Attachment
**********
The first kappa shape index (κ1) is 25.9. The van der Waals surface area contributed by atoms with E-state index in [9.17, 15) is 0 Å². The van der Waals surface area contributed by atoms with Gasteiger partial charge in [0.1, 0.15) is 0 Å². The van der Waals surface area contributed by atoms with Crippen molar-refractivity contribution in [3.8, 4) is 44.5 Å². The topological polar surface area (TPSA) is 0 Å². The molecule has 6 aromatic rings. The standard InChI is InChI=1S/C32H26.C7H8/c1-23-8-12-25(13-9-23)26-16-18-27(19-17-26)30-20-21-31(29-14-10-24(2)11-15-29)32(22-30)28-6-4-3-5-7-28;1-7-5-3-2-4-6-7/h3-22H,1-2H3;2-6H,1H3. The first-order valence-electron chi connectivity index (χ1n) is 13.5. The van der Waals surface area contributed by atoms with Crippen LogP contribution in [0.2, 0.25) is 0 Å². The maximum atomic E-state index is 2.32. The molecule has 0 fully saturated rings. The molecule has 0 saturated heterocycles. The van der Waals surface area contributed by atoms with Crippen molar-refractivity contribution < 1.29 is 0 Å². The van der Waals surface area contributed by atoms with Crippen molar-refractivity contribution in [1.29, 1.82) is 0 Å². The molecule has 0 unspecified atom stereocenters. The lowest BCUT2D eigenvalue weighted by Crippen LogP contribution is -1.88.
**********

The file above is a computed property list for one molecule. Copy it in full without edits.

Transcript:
The first kappa shape index (κ1) is 25.9. The van der Waals surface area contributed by atoms with E-state index in [9.17, 15) is 0 Å². The van der Waals surface area contributed by atoms with Gasteiger partial charge in [0.1, 0.15) is 0 Å². The van der Waals surface area contributed by atoms with Crippen molar-refractivity contribution in [3.8, 4) is 44.5 Å². The topological polar surface area (TPSA) is 0 Å². The molecule has 6 aromatic rings. The standard InChI is InChI=1S/C32H26.C7H8/c1-23-8-12-25(13-9-23)26-16-18-27(19-17-26)30-20-21-31(29-14-10-24(2)11-15-29)32(22-30)28-6-4-3-5-7-28;1-7-5-3-2-4-6-7/h3-22H,1-2H3;2-6H,1H3. The first-order valence-electron chi connectivity index (χ1n) is 13.5. The van der Waals surface area contributed by atoms with Crippen LogP contribution in [0.2, 0.25) is 0 Å². The maximum atomic E-state index is 2.32. The molecule has 0 fully saturated rings. The molecule has 0 saturated heterocycles. The van der Waals surface area contributed by atoms with Crippen molar-refractivity contribution < 1.29 is 0 Å². The van der Waals surface area contributed by atoms with Crippen molar-refractivity contribution in [1.29, 1.82) is 0 Å². The molecule has 0 unspecified atom stereocenters. The lowest BCUT2D eigenvalue weighted by Crippen LogP contribution is -1.88.